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Adefolake Adekola: The Positive Impacts of Non-Motorized Transport in Nigeria

Adefolake Adekola



I remember while in school, the distance between the hall of residence to the lecture hall was only a short distance (about 5 to 10 minutes, depending on how fast or slow one is walking). Yet my friends and I preferred to wait for the shuttle bus (which took 15 minutes before it arrived and we usually had to wait until it got full before leaving). In hindsight, I realise we could have made do with the exercise and the bonding with friends rather than sit on a bus and wait endlessly for it to get full.

Going to the United Kingdom, having to walk 20 to 30 minutes from my college building to my apartment did not seem like much of a stretch. Everyone was doing it. It was a way of life: the rich, the poor and the middle class all enjoyed walking or cycling to their various destinations. I realized I was healthier, looking fresh, saving money and most importantly burning calories.

Non-Motorized Transport, also called Human Powered Transportation and popularly referred to as NMT, is a mode of transportation for relatively short distances. This includes cycling, walking and the usage of small-wheeled transports such as scooters, hand carts, wheelchairs and skateboards.

According to Witting et al. (2006), short distance trips are the largest share of trips in urban cities, usually within 7 Kilometers. In Bogotá, Colombia, they have NMT policies that promote walking and cycling. In developing countries, NMT should be used more, but that is not the case. It is often seen as a means of transport for the poor and less privileged. Our excuse in Nigeria is often the poor road networks and transportation systems, which is justifiable, but we are still in the habit of taking motorized transports on the shortest of distances.

Developed countries are more in the habit of walking, cycling and using other means of NMT for various reasons. Some for exercise, others for financial constraints, nice weather, bonding with friends, tourism and many other reasons. According to the Victoria Transport Policy Institute (VTPI, 2010), 5-10% of car trips can be replaced by NMTs provided there are good policies in place to back up the pedestrians and cyclists.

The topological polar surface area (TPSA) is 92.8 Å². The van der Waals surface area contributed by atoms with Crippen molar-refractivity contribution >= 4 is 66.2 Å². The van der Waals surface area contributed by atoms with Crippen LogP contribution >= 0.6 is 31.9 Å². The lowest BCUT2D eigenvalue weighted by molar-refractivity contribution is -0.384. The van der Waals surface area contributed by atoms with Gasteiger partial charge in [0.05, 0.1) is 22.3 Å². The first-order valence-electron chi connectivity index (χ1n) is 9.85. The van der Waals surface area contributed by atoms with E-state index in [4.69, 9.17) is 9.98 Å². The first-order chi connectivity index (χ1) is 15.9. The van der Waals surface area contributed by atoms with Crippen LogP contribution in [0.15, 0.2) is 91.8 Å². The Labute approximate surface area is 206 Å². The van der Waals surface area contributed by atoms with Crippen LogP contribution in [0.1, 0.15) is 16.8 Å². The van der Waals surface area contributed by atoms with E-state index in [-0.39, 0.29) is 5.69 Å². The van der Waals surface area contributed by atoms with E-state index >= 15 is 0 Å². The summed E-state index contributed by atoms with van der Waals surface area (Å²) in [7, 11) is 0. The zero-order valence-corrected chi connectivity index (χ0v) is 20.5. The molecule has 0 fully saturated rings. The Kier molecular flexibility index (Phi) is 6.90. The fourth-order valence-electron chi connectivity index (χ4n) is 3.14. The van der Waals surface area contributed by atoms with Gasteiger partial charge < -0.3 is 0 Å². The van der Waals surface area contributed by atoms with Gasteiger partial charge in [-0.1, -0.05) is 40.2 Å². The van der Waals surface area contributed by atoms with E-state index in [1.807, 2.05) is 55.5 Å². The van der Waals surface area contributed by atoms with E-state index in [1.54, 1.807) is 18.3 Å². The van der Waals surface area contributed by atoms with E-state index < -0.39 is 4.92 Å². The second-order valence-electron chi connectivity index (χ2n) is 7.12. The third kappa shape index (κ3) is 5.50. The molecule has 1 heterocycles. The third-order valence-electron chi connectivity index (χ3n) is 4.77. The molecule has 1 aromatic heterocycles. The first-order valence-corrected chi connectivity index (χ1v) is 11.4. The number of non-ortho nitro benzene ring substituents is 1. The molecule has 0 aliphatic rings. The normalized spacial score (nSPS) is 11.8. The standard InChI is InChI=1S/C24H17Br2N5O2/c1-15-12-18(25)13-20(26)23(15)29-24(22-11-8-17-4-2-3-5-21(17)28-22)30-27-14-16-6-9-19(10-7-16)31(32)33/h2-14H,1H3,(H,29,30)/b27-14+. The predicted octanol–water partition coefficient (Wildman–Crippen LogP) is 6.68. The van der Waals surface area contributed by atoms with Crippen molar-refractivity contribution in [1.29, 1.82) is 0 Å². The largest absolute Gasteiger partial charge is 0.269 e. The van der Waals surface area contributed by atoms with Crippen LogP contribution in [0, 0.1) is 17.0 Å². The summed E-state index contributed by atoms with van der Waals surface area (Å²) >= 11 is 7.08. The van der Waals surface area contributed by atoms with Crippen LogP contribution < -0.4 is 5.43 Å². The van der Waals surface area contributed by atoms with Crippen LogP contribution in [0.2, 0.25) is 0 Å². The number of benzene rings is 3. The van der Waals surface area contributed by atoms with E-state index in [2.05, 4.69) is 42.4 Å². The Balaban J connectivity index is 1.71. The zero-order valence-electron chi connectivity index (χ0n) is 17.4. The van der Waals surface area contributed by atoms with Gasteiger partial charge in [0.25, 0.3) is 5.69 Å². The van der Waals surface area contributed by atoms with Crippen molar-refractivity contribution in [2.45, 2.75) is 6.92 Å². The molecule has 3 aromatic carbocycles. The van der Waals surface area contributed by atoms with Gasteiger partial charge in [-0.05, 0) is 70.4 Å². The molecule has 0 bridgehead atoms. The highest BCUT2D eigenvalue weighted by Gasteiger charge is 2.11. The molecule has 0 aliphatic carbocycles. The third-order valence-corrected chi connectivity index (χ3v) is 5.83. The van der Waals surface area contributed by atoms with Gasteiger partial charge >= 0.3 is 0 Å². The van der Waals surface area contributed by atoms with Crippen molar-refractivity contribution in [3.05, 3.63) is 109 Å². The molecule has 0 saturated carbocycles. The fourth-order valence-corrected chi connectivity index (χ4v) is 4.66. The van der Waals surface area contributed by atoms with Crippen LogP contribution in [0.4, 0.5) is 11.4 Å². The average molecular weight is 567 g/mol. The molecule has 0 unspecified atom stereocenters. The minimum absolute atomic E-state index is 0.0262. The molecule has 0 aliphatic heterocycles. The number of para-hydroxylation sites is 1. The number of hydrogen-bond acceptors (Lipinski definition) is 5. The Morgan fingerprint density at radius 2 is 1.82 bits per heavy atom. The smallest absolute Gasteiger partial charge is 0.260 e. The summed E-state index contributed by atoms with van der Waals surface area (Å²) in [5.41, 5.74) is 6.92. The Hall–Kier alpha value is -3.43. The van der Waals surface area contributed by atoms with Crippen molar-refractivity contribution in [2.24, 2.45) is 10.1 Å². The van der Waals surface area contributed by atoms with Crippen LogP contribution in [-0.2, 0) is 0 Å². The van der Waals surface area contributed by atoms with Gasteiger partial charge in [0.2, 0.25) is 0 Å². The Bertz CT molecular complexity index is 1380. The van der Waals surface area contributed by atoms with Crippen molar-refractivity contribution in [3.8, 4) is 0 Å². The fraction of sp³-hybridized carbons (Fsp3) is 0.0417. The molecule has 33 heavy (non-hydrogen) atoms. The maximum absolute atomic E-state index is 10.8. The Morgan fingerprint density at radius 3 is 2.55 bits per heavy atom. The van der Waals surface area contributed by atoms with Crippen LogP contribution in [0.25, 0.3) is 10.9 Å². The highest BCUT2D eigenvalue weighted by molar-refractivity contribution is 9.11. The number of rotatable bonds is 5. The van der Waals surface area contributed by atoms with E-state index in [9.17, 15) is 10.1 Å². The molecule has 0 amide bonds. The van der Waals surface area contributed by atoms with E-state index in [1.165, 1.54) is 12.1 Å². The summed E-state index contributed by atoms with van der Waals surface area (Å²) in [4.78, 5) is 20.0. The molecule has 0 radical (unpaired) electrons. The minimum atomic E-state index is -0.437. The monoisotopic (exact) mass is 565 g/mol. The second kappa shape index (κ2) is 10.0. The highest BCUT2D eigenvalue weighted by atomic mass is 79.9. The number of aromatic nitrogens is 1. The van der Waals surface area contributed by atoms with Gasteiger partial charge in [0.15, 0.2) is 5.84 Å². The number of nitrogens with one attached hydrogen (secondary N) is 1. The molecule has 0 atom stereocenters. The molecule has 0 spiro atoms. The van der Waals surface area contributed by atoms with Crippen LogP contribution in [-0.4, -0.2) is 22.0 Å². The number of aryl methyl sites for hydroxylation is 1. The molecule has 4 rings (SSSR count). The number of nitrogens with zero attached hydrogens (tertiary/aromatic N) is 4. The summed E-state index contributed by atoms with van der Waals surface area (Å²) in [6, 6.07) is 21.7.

Marianne, V. et al. (2017) emphasized that although walking is the dominant mode of transportation in Africa, it has not been given enough attention in terms of policy development and practical implementation. We as a people are focused on increasing motorization and expanding road networks. There are some barriers affecting NMT in Nigeria:

  1. Safety & Security
    This is the biggest issue we face as a country as regards to NMT. Pedestrians and cyclists are vulnerable to roadside accidents. Inadequate NMT planning causes a high rate of pedestrian fatalities. Lack of guarantee of the safety and security of the pedestrians and cyclist is also a huge barrier.
  2. Cost
    For bicycles, the low-income earners cannot afford to purchase a bicycle/scooter.
  3. Public Perception
    The high-income earners who have the environment (provision of sidewalks) suitable for walking and the means to buy a bicycle usually do not because they do not want to be perceived as poor. Even students in Nigeria who live within campus drive to lectures because having a car shows class and affluence.
  4. Lack of NMT Infrastructure
    Developed countries have bicycle racking systems which enable them store their bicycles when not in use. There are sidewalks, walkways, zebra crossings, etc. There are only a few cycle lanes and designs for pedestrians on Nigerian roads.

Health, Environment, Social and Economic Benefits of NMT


  1. The exercise that comes with using NMTs reduce chances of diabetes and cardiovascular diseases.
  2. Reduces chances of obesity.
  3. Reduces the risk of chronic diseases.
  4. Encourages physical activity which aids:

Weight loss.
Relaxation and sleep quality.
Brain health and memory.
Mood (makes one happier).


  1. Greenhouse gas emission reduction (NMT does not emit GHG).
  2. Improves air quality.
  3. Noise pollution reduction.
  4. Energy conversation.
  5. Helps in achieving Sustainable Development Goals (goal 3, 7 & 11).
  6. Improved climate change.
  7. Reduces traffic.
  8. Sustainable transport.

Social and Economic:

  1. Increases productivity.
  2. Improved quality of life.
  3. Poverty reduction.
  4. Social equality.
  5. Urban development.
  6. Cheap, fast, easy and flexible.
  7. Suitable for car-free zones.
  8. Improved mobility for non-drivers.
  9. Improved independent child mobility (children walking to school).

Ways to improve NMT in Nigeria

  1. Vehicle parking policies.
  2. Develop pedestrian sidewalks and bicycle lanes.